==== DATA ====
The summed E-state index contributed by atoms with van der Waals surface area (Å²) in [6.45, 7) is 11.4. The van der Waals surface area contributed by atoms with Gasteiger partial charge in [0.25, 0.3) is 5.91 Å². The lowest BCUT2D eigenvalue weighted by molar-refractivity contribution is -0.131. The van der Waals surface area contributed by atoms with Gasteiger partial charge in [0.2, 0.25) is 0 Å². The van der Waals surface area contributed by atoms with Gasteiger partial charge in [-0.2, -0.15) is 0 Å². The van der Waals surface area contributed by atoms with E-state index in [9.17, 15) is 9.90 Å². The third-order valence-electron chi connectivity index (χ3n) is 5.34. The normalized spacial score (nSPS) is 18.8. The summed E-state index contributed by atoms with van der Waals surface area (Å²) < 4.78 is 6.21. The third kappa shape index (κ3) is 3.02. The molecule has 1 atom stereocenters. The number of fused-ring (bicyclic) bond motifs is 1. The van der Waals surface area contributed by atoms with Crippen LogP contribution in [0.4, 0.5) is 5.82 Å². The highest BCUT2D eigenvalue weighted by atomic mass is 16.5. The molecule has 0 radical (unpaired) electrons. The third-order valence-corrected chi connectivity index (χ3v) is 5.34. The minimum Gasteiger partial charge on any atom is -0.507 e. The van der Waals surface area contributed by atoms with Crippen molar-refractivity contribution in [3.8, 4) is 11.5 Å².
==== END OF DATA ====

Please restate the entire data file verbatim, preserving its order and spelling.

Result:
The summed E-state index contributed by atoms with van der Waals surface area (Å²) in [6.45, 7) is 11.4. The van der Waals surface area contributed by atoms with Gasteiger partial charge in [0.25, 0.3) is 5.91 Å². The lowest BCUT2D eigenvalue weighted by molar-refractivity contribution is -0.131. The van der Waals surface area contributed by atoms with Gasteiger partial charge in [0.2, 0.25) is 0 Å². The van der Waals surface area contributed by atoms with Gasteiger partial charge in [-0.2, -0.15) is 0 Å². The van der Waals surface area contributed by atoms with E-state index in [9.17, 15) is 9.90 Å². The third-order valence-electron chi connectivity index (χ3n) is 5.34. The normalized spacial score (nSPS) is 18.8. The summed E-state index contributed by atoms with van der Waals surface area (Å²) < 4.78 is 6.21. The third kappa shape index (κ3) is 3.02. The molecule has 1 atom stereocenters. The number of fused-ring (bicyclic) bond motifs is 1. The van der Waals surface area contributed by atoms with Crippen LogP contribution in [0.4, 0.5) is 5.82 Å². The highest BCUT2D eigenvalue weighted by atomic mass is 16.5. The molecule has 0 radical (unpaired) electrons. The third-order valence-corrected chi connectivity index (χ3v) is 5.34. The minimum Gasteiger partial charge on any atom is -0.507 e. The van der Waals surface area contributed by atoms with Crippen molar-refractivity contribution in [3.8, 4) is 11.5 Å².